Or, we could be stuck in the opposite extreme of believing that it means the other person must satisfy all our needs, wants and desires. Or we fluctuate between the two extremes alternating between trying to please the other and insisting it must be on our terms.
The first step in shifting relationship dynamics requires identifying the extremes in our own relationships.
It is helpful to take a good look at the relationship patterns of your caregivers. What did you see? How did they relate to each other? Who named and expressed their emotions, who tended to be shut down? If it went back and forth, who tended to be dominant and who played more passively?
We tend to identify more with one parent’s relationship style and pull into our lives a person more like the other parent’s modus operando. However, we also take on characteristics of both parents and our love interests are just different enough from the way our parents were that we don’t pick up on it for like 10 years after marriage. Unless we open our eyes to the subtleties of the pattern, we miss it.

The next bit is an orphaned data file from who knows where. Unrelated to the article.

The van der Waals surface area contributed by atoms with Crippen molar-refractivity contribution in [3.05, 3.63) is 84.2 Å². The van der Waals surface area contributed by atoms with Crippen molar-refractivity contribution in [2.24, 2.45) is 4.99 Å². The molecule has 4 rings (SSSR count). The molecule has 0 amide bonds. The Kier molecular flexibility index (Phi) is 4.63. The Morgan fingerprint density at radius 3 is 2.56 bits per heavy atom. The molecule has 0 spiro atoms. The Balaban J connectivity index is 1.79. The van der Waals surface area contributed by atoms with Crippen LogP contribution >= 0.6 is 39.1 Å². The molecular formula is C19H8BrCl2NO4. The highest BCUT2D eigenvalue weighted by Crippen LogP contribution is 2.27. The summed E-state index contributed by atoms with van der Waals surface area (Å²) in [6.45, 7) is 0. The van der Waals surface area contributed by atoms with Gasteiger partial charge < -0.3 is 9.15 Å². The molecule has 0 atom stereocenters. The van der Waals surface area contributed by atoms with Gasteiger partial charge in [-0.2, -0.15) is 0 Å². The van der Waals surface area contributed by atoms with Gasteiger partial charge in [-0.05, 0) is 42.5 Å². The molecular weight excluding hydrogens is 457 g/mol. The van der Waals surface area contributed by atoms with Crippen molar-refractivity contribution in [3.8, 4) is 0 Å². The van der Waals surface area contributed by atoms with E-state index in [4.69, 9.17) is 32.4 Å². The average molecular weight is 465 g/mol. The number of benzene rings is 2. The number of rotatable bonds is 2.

The second step is to pack up those emotional bags and make a beeline to someone who can help you unpack them for good.
Those of you who travel light with seemingly no emotions also need help to find where those emotions were stashed, drag them out, and heal from the pain. Emotionally unavailable means emotions are locked up and inaccessible, even to that individual themselves!
Our feelings provide us with valuable information.
They lead us to reveal the lies we believe, they help us make decisions, they provide a depth and richness to life when we know how to use them properly and not let them run the show.
I didn’t deal with my emotional stuff for 30 years after I left home. I had no clue how much the events in my childhood affected the people I was attracted to, the relationships I got into, and the decisions I made. I had a boat load of lies, fears, and negative beliefs driving my ship. I was living as though those lies were true and reaping lots of misery along the way.
Once I found a therapist who could help me identify my emotions, heal from the pain, learn how to communicate how I felt, and become internally strong (it took a long-term commitment to healing), I was able to engage in relationship in a much more balanced way.